NOVEMBER 16, 2007

PAUL KIRK: Welcome everyone. A very special welcome to our guest of honor, Eunice Kennedy Shriver, the brother of Senator Edward Kennedy; and Vicky, Senator Kennedy’s wife; the sister of Ambassador Jean Kennedy Smith, Joe Kennedy and Beth. My role this evening is to provide some introductions, and for those who may be asking, “Well, who’s he?,” I probably should start at the podium. I’m Paul Kirk, and I’m chairman of the Kennedy Library Foundation, and it’s my privilege to co-host this evening with John Shattuck, the CEO of our Foundation, and Tom Putnam, the Director of the Kennedy Library. John and Tom daily lead our staff, which does such a great job here and makes the Board of Directors so proud. I know there are members of the Board here. We thank them for being here and for their wisdom and support through the years. 

This library as an educational institution enjoys its reputation because of the Forum Series and the Distinguished Visitors Series that take place here and those could not be accomplished without the support of some generous sponsors who are among Boston’s outstanding corporate citizens. I want to acknowledge them. First of all, the lead sponsor of our Forum Series, the Bank of America, ably represented Anne Finucane and a member of our Board. Also, the Boston Capital, the Lowell Institute, the Corcoran Jennison Companies, The Boston Foundation, and Raytheon Corporation. And those who draw attention to these forums are, of course, our media sponsors. We thank them as well: The Boston Globe, WBUR, which broadcasts the Kennedy Library Forums on Sunday evenings, and New England Cable News. So I’d like you to join me in thanking them for doing such a great job in support of our series.  [applause]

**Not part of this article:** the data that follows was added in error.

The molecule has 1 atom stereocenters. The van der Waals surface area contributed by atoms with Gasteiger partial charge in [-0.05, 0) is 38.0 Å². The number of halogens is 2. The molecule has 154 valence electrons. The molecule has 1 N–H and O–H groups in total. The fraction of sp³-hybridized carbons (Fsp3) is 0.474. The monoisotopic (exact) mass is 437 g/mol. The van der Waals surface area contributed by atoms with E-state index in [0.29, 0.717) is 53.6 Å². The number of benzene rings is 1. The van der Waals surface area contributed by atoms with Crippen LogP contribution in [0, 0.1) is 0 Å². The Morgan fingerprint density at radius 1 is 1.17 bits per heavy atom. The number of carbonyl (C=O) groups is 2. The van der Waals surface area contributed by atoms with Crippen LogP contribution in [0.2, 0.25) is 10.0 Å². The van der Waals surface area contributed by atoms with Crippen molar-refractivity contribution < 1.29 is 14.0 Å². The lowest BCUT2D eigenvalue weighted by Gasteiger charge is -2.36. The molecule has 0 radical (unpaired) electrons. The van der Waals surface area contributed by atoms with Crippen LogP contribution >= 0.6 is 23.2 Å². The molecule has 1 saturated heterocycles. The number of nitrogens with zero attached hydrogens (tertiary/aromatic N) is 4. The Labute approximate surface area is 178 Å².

Tonight we have a special privilege to sit in on a conversation as if we were sitting around the Shriver dinner table. And what we will hear this evening, I hope, are Eunice’s childrens’ perspective on her contributions to public life, to the lives of millions across the globe, and to their own lives as well. And to help facilitate that conversation, we’re delighted to have Professor Mary Ann Glendon with us. Mary Ann is the Learned Hand Professor of Law at the Harvard Law School, where her legal scholarship in the area of human rights and comparative international law and bioethics receives international recognition. She’s a member of President Bush’s council on bioethics and received the 2005 National Humanities Medal. She was appointed to the Pontifical Academy of Social Sciences by Pope John the Second -- Pope John Paul the Second -- and currently serves as its President. We thank you for being here, and we welcome you Mary Ann as well.  [applause]